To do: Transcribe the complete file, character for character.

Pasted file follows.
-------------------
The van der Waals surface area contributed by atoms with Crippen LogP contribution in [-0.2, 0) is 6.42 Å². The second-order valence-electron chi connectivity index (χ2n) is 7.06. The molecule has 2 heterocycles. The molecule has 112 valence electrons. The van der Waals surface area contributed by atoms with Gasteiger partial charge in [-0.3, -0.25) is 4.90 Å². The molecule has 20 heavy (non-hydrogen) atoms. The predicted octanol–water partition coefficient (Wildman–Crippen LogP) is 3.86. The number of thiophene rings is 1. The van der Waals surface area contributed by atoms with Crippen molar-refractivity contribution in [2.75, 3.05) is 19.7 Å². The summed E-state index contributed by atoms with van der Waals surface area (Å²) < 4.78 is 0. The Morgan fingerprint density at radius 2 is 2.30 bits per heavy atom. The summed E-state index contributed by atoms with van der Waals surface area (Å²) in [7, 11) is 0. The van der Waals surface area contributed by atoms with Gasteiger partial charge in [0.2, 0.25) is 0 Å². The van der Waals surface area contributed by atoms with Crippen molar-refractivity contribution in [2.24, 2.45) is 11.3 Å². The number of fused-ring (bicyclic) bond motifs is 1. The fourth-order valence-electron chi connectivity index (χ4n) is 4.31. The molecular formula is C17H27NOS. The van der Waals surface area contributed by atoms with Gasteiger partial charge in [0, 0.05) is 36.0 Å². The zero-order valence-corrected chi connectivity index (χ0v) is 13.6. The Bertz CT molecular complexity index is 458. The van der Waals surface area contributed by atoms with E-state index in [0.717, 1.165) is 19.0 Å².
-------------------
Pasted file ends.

The van der Waals surface area contributed by atoms with Crippen LogP contribution in [-0.2, 0) is 6.42 Å². The second-order valence-electron chi connectivity index (χ2n) is 7.06. The molecule has 2 heterocycles. The molecule has 112 valence electrons. The van der Waals surface area contributed by atoms with Gasteiger partial charge in [-0.3, -0.25) is 4.90 Å². The molecule has 20 heavy (non-hydrogen) atoms. The predicted octanol–water partition coefficient (Wildman–Crippen LogP) is 3.86. The number of thiophene rings is 1. The van der Waals surface area contributed by atoms with Crippen molar-refractivity contribution in [2.75, 3.05) is 19.7 Å². The summed E-state index contributed by atoms with van der Waals surface area (Å²) < 4.78 is 0. The Morgan fingerprint density at radius 2 is 2.30 bits per heavy atom. The summed E-state index contributed by atoms with van der Waals surface area (Å²) in [7, 11) is 0. The van der Waals surface area contributed by atoms with Gasteiger partial charge in [0.2, 0.25) is 0 Å². The van der Waals surface area contributed by atoms with Crippen molar-refractivity contribution in [2.24, 2.45) is 11.3 Å². The number of fused-ring (bicyclic) bond motifs is 1. The fourth-order valence-electron chi connectivity index (χ4n) is 4.31. The molecular formula is C17H27NOS. The van der Waals surface area contributed by atoms with Gasteiger partial charge in [0, 0.05) is 36.0 Å². The zero-order valence-corrected chi connectivity index (χ0v) is 13.6. The Bertz CT molecular complexity index is 458. The van der Waals surface area contributed by atoms with E-state index in [0.717, 1.165) is 19.0 Å².